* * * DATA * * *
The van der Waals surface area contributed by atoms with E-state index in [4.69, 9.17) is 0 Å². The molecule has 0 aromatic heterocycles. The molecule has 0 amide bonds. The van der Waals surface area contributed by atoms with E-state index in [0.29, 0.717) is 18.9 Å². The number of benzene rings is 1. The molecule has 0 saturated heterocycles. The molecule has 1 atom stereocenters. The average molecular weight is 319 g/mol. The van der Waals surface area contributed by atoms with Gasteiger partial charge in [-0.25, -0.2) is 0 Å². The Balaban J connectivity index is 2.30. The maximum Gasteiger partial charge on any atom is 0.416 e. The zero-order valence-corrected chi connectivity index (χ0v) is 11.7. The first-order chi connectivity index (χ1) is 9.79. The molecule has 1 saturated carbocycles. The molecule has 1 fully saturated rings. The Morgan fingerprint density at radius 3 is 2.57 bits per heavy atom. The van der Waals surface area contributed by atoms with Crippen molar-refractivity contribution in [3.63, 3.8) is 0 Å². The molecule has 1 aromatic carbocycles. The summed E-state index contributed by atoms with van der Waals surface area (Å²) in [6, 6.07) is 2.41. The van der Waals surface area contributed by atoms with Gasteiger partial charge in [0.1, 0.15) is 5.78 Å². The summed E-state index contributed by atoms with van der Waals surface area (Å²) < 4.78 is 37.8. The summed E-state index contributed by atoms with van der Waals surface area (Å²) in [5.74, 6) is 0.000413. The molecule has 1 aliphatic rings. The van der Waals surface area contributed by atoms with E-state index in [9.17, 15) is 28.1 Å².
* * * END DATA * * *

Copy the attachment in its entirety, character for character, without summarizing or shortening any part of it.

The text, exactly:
The van der Waals surface area contributed by atoms with E-state index in [4.69, 9.17) is 0 Å². The molecule has 0 aromatic heterocycles. The molecule has 0 amide bonds. The van der Waals surface area contributed by atoms with E-state index in [0.29, 0.717) is 18.9 Å². The number of benzene rings is 1. The molecule has 0 saturated heterocycles. The molecule has 1 atom stereocenters. The average molecular weight is 319 g/mol. The van der Waals surface area contributed by atoms with Gasteiger partial charge in [-0.25, -0.2) is 0 Å². The Balaban J connectivity index is 2.30. The maximum Gasteiger partial charge on any atom is 0.416 e. The zero-order valence-corrected chi connectivity index (χ0v) is 11.7. The first-order chi connectivity index (χ1) is 9.79. The molecule has 1 saturated carbocycles. The molecule has 1 fully saturated rings. The Morgan fingerprint density at radius 3 is 2.57 bits per heavy atom. The van der Waals surface area contributed by atoms with Crippen molar-refractivity contribution in [3.63, 3.8) is 0 Å². The molecule has 1 aromatic carbocycles. The summed E-state index contributed by atoms with van der Waals surface area (Å²) in [6, 6.07) is 2.41. The van der Waals surface area contributed by atoms with Gasteiger partial charge in [0.1, 0.15) is 5.78 Å². The summed E-state index contributed by atoms with van der Waals surface area (Å²) < 4.78 is 37.8. The summed E-state index contributed by atoms with van der Waals surface area (Å²) in [5.74, 6) is 0.000413. The molecule has 1 aliphatic rings. The van der Waals surface area contributed by atoms with E-state index in [9.17, 15) is 28.1 Å².